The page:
Not so much. In many ways, this is one of his most mindless films yet. I kinda got the sense that this was almost a throwaway movie, one that he didn’t give a lot of thought to (even though it arrives in theaters a year and a half after his last one). To me, it doesn’t have the depth of character that is a hallmark of Linklater’s movies; the characters all seem much more to be stereotypes.

The acting is a little bland as well. The cast is largely unknown and while Jenner stands out by default, the rest perform their roles without distinction but at least without making a mess of it either. Damned by faint praise, I know.

But there is more to the movie than just a great soundtrack (and it really IS great) and capturing its era nicely. This is a Richard Linklater film and even though it will likely not be considered one of his best works, there are still moments that show you how good a director he is and how gifted he is at structuring comedic sequences. There are some really good light-hearted moments. Not the big laughs of a big Hollywood comedy, but the introspective chuckles of recognizing something as ridiculous that perhaps you took part in when you were younger.

I will admit that I’m definitely the target audience for this thing. While I didn’t go to college on an athletic scholarship, I knew some who did and I was there during this precise era (in August 1980 I was starting my Junior year). While I like to think I wasn’t quite so sex-obsessed as these guys were, I probably was – guys that age are hormones on legs. So while this isn’t one of Linklater’s best, it certainly isn’t his worst and even a subpar Linklater movie is worth checking out, and this clearly is worth checking out.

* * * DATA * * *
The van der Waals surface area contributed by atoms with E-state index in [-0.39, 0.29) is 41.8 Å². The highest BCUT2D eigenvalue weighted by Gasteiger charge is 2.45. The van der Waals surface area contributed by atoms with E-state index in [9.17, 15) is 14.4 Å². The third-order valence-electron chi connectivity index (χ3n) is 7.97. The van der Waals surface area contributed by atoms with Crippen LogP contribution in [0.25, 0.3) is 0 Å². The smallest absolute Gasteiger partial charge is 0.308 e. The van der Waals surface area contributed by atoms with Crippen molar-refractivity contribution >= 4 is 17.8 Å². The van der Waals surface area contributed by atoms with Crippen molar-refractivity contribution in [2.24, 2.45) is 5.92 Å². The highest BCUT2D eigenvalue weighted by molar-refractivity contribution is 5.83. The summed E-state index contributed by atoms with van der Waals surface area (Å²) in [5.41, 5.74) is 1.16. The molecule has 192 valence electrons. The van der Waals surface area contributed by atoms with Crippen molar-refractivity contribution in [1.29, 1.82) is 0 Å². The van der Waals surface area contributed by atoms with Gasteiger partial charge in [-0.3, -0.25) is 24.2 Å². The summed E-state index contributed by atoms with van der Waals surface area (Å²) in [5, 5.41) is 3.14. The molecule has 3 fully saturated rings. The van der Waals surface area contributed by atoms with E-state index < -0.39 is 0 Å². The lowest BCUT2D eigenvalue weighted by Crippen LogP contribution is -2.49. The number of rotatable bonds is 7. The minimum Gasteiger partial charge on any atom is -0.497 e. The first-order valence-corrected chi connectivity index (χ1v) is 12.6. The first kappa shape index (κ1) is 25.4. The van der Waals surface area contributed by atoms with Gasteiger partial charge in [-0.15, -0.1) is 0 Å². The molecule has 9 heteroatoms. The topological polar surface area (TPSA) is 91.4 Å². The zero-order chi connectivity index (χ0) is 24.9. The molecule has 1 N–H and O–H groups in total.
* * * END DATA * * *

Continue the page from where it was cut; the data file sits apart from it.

REASONS TO GO: Gets the era dead to rights. Terrific soundtrack. Some really funny sequences. Doesn’t overstay its welcome.
REASONS TO STAY: Might be a little sexist. Bland cast. Not as thoughtful as previous Linklater films.
FAMILY VALUES: Lots of profanity, plenty of drug use, a good deal of sexual content and some nudity.
TRIVIAL PURSUIT: The credits include one for a cat wrangler credited to Bernie Tiede, who was the subject of Linklater’s 2011 film Bernie.
CRITICAL MASS: As of 6/14/16: Rotten Tomatoes: 88% positive reviews. Metacritic: 83/100.
COMPARISON SHOPPING: Dazed and Confused
FINAL RATING: 7/10
NEXT: The Angry Birds Movie

Beautiful Creatures


Now THAT'S a bad case of dandruff!

Now THAT’S a bad case of dandruff!

(2012) Romance (Warner Brothers) Alden Ehrenreich, Alice Englert, Jeremy Irons, Emma Thompson, Viola Davis, Emmy Rossum, Thomas Mann, Eileen Atkins, Margo Martindale, Zoey Deutch, Tiffany Boone, Rachel Brosnahan, Kyle Gallner, Pruitt Taylor Vince, Cindy Hogan. Directed by Richard LaGravenese

There is a special magic in the South. The mist that gathers on warm summer nights, the cicadas whispering their lovely song, the kudzu climbing up the crumbling antebellum facades of mansions of faded glory, the ghosts that live there dancing in musty ballrooms to forgotten tunes.

Gatlin, South Carolina, dwells in that magic. Located conveniently close to a Civil War battlefield whose glories get re-enacted every 21st of December, Gatlin is in many ways a town that time forgot. Ethan Wate (Ehrenreich) would very much like to forget Gatlin and put it in his rearview mirror. His mother died in a car accident not that long ago and his father never leaves his bedroom. Town librarian Amma (Davis) who was also his mom’s best friend looks after him mostly.

As the school year begins, Ethan – a popular athlete who also has a pretty good mind, preferring to read books by Henry Miller and Kurt Vonnegut rather than play videogames and surf the Internet as most boys his age are prone to doing, finds that his girlfriend Emily (Deutch) – who gave him the summer to grieve for his mom – is no longer as interesting and attractive to him, despite her obvious physical charms. Like Gatlin itself, her mind is small and narrow.